# Homework Help: How to use the residue theorem when I have an exponential as the pole?

1. May 22, 2007

### laura_a

1. The problem statement, all variables and given/known data

Q. Use residues and the contour shown (where R > 1) to establish the integration formula

$$\int^{\infty}_{0} \frac{dx}{x^3+1} = \frac{2\pi}{3 \sqrt{3}}$$

The given contour is a segment of an arc which goes from R (on the x-axis) to Rexp(i*2*pi/3)

2. Relevant equations

3. The attempt at a solution

For the function [itex] f(x) = \frac{dx}{x^3+1} [/tex]
I have worked out that there is only only one pole inside the contour (R >1) which is $$x=e^{\frac{i\pi}{3}}$$

So the residue would be

2 * pi * i * Res_($$x=e^{\frac{i\pi}{3}}$$) f(x)

But I'm not sure how to do that residue as I've never calculated one with an e in it before... any suggestions? :) Thanks
1. The problem statement, all variables and given/known data

p.s sorry I couldn't get the LaTex to show up, someone told me how to do it, but that is obviously not it...

Last edited: May 23, 2007
2. May 22, 2007

### BSMSMSTMSPHD

The opening tags shouldn't have a slashes.

3. May 22, 2007

### Dick

To deal with the part of the contour along the complex line substitute t*exp(i*2*pi/3) into the integral. You should be able to convince yourself that this part of the contour has been cleverly picked to have a simple relation to the integral along the x axis. If we call the integral along the x-axis I, then the integral along this line going outward is I*exp(i*2*pi/3). Now convince yourself you can ignore the contribution from the arc in the limit as R->infinity. So the total integral along the contour is I-I*exp(i*2*pi/3). (The minus sign coming because we are integrating counterclockwise around the region). Now equate this to what you get from the residue theorem (it's a simple pole, just like in the 1/(x^2+1) case) and solve for I.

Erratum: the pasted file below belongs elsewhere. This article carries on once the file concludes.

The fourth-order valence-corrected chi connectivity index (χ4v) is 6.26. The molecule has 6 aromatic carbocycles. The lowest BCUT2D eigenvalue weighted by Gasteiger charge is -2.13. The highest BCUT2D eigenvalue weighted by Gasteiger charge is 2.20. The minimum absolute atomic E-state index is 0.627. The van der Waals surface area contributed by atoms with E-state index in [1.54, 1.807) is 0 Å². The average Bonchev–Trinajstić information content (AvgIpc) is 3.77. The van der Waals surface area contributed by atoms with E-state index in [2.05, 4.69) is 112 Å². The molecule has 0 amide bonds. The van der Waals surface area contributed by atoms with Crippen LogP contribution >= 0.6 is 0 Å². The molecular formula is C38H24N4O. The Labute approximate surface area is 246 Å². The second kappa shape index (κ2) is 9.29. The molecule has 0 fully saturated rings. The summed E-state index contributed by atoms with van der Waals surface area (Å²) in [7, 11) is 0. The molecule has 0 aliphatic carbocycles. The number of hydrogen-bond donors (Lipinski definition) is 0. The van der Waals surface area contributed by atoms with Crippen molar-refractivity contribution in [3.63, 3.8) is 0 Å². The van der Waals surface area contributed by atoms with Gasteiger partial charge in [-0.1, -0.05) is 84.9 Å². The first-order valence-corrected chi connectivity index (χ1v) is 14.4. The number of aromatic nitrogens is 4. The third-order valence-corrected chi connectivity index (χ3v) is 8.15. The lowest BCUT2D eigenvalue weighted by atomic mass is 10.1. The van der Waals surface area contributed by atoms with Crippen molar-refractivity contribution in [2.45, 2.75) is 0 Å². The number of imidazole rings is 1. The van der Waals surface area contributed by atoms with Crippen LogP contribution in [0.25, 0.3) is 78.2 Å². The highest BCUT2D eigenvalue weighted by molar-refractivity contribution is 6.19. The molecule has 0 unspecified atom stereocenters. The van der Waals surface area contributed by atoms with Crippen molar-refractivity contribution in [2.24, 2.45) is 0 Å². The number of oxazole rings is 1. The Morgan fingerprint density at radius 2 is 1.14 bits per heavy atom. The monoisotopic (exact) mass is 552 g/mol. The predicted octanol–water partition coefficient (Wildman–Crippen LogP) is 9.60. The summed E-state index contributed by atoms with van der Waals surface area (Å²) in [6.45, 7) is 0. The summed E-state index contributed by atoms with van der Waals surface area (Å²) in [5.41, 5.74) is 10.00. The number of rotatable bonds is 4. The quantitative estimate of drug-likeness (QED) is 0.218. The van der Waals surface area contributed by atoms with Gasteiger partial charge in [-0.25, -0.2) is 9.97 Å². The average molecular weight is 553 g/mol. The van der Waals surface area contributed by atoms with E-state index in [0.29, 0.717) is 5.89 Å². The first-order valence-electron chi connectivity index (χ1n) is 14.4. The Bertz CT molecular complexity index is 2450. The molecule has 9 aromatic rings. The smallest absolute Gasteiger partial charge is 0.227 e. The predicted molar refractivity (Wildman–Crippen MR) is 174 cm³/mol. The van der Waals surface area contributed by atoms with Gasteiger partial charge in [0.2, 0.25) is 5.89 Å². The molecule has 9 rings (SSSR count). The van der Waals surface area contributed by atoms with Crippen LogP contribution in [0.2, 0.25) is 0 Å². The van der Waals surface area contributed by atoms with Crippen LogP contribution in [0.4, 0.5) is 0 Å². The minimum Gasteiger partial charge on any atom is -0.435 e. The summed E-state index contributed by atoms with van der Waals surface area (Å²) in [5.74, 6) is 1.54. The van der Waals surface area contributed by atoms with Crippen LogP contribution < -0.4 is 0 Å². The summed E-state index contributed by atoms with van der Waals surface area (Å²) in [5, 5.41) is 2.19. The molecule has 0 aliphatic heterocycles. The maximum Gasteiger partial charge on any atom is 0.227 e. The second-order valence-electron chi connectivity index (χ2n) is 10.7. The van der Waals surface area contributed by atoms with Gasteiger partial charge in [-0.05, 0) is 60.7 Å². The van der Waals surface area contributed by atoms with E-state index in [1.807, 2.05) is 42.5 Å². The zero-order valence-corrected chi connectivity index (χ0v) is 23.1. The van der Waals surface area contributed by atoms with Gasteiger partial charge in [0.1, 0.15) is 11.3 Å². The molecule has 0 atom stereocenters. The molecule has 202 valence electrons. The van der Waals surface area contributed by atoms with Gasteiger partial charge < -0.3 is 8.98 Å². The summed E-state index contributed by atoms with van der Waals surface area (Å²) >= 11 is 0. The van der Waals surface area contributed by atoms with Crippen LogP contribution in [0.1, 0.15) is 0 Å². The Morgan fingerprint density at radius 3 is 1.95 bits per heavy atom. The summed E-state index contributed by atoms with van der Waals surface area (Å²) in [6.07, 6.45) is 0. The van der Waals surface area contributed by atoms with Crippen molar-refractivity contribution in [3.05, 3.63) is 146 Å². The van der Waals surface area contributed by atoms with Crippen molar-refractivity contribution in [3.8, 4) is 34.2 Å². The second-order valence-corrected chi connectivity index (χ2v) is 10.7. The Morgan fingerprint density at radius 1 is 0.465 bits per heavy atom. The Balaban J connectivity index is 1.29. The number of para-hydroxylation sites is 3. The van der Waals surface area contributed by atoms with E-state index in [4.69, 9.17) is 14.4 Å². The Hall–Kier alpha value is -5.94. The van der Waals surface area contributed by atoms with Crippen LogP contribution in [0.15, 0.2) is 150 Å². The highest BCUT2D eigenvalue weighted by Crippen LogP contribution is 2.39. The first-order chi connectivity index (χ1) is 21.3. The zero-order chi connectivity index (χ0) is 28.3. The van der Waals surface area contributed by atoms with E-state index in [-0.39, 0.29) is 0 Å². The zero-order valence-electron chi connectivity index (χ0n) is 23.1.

4. May 22, 2007

### Hurkyl

Staff Emeritus
Er, it's just a number, like any other. What's giving you problems?

Incidentally, you have the wrong tags for LaTeX. You want
$$YourLatexHere$$

5. May 22, 2007

### Dick

The e doesn't make any difference. It's still lim(z->z0) (z-z0)*f(z). Factor the cubic as (z-z0)*(z-z1)*(z-z2) where the zi's are the three cube roots of -1.